Junior Cody Perk said opera is a lot more fun than a typical college student might expect.
“It’s not just the fat lady singing really high notes for three hours,” Perk said. “It has a lot of dialogue — almost as much as it does singing — so it’s not just endless singing.”
Perk is part of the University of South Dakota Opera, which will perform Wolfgang Amadeus Mozart’s “The Magic Flute” Nov. 19 at 7 p.m. in Colton Recital Hall in the Warren M. Lee Center for the Fine Arts. Admission to “The Magic Flute” is $5 at the door.
“The Magic Flute” tells the story of a princess whose father stole her from her mother and the mother’s search to find her daughter. Senior Amanda Rich, who plays the role of the princess, Pamina, said the entire opera consists of Pamina trying to find her true love while she helps the man sent to find her also find his true love.
“It’s a big love story with lots of twists and turns along the way,” Rich said.
Senior Ashley Evelyn Mazur, who plays the third lady, said “The Magic Flute” is a fun opera that all people can enjoy.
“It has a lot of magical elements,” Mazur said. “It has a lot of humor and I think students will be surprised by how much fun they’ll have.”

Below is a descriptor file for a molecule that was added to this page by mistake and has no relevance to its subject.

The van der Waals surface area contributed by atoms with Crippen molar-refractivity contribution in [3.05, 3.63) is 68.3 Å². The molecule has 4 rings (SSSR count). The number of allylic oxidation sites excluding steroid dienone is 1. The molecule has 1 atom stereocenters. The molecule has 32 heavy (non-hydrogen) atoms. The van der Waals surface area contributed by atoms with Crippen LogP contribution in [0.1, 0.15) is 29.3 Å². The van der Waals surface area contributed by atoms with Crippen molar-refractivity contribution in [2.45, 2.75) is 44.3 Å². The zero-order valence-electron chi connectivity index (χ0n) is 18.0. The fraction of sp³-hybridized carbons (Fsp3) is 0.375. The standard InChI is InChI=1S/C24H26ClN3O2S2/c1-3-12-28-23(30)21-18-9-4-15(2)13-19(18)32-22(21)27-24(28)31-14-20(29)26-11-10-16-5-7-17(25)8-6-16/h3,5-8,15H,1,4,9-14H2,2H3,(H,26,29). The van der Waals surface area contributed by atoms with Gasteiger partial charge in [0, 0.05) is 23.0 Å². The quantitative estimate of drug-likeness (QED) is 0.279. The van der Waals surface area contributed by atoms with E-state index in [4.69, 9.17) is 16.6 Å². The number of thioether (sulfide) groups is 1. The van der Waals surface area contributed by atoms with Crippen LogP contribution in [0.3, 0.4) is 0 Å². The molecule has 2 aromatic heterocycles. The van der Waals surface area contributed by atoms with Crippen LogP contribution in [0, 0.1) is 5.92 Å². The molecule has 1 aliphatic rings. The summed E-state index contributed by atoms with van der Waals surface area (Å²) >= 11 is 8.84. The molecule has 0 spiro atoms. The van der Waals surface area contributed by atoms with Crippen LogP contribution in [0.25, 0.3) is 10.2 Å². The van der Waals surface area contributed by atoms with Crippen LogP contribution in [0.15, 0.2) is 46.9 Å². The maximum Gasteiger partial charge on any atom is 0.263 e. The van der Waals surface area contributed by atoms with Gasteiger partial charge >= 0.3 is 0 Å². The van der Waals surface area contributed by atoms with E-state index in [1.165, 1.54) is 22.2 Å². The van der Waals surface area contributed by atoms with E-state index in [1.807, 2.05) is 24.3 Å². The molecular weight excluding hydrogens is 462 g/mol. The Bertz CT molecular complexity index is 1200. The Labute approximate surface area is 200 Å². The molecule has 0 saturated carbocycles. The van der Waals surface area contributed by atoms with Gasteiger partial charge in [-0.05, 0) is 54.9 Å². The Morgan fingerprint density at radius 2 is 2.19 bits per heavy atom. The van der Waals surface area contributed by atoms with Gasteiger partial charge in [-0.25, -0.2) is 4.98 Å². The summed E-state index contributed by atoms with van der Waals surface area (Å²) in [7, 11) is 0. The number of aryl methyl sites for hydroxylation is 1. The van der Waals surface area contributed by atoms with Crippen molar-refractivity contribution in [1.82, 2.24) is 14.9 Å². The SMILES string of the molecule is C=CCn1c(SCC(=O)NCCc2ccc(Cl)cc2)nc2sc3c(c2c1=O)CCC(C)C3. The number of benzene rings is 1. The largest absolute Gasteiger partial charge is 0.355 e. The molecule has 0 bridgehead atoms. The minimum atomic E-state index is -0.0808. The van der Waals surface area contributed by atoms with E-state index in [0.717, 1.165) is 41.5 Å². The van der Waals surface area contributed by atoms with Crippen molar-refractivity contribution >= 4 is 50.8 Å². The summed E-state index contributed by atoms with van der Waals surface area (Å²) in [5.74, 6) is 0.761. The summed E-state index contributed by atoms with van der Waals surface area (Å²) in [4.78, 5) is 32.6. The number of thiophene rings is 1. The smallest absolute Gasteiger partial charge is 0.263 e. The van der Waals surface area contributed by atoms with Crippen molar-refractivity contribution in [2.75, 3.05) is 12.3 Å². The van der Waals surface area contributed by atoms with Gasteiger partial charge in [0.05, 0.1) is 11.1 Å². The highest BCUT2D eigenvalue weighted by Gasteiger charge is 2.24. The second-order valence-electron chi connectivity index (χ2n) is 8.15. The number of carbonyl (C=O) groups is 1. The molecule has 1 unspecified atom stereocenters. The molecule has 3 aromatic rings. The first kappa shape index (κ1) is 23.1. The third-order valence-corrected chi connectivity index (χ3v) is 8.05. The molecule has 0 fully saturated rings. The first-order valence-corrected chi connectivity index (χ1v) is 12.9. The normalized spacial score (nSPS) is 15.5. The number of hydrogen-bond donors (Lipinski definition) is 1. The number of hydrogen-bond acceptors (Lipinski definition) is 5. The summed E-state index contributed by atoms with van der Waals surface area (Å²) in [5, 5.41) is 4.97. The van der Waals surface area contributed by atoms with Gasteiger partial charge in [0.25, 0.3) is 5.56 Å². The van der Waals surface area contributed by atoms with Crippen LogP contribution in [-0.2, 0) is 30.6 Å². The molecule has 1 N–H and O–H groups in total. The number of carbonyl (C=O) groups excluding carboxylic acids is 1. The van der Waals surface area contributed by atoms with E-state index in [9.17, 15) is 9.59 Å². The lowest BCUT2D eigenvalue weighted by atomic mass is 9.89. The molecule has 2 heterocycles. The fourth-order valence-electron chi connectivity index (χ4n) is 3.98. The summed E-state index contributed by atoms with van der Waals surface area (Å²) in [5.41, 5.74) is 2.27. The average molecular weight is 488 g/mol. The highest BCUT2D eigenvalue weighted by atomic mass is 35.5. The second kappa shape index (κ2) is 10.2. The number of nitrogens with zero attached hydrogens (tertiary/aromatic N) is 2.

For those who are unfamiliar with opera, Rich said it is like a musical but has a different type of singing.
“It’s more classical than the modern type of singing that’s in a musical,” Rich said.
Because the original version of “The Magic Flute” is three hours long and in German, the USD Opera is doing an abridged version in English.
“We cut a bunch of scenes out so it ends up being just over an hour long,” Rich said. “It was important to keep all of the main scenes, especially the love triangle, intact.”
Rich said if students have never attended an opera, they should give “The Magic Flute” a chance.
“It’s a really good experience to become more cultured,” Rich said. “It’s also really entertaining and I think the opera is just as much fun as a musical.”
While the opera entertains the audience, Mazur said it helps the performers grow.
“Being in an opera gives us a chance to grow artistically,” Mazur said. “I just love the expression of it.”
The music itself is Perk’s favorite part of “The Magic Flute,” he said.
“Mozart is just really good and makes for easy listening,” Perk said. “It’s definitely not easy singing, but he writes nice harmonies that are delightful to listen to. It’s just perfect music.”
Perk said he encourages students to come see “The Magic Flute” because it is a lot of fun for both the performers and the audience.
“It’ll broaden their horizons,” Perk said. “It’s just good entertainment.”
Reach reporter Kayla Prasek at Kayla.M.Prasek@usd.edu.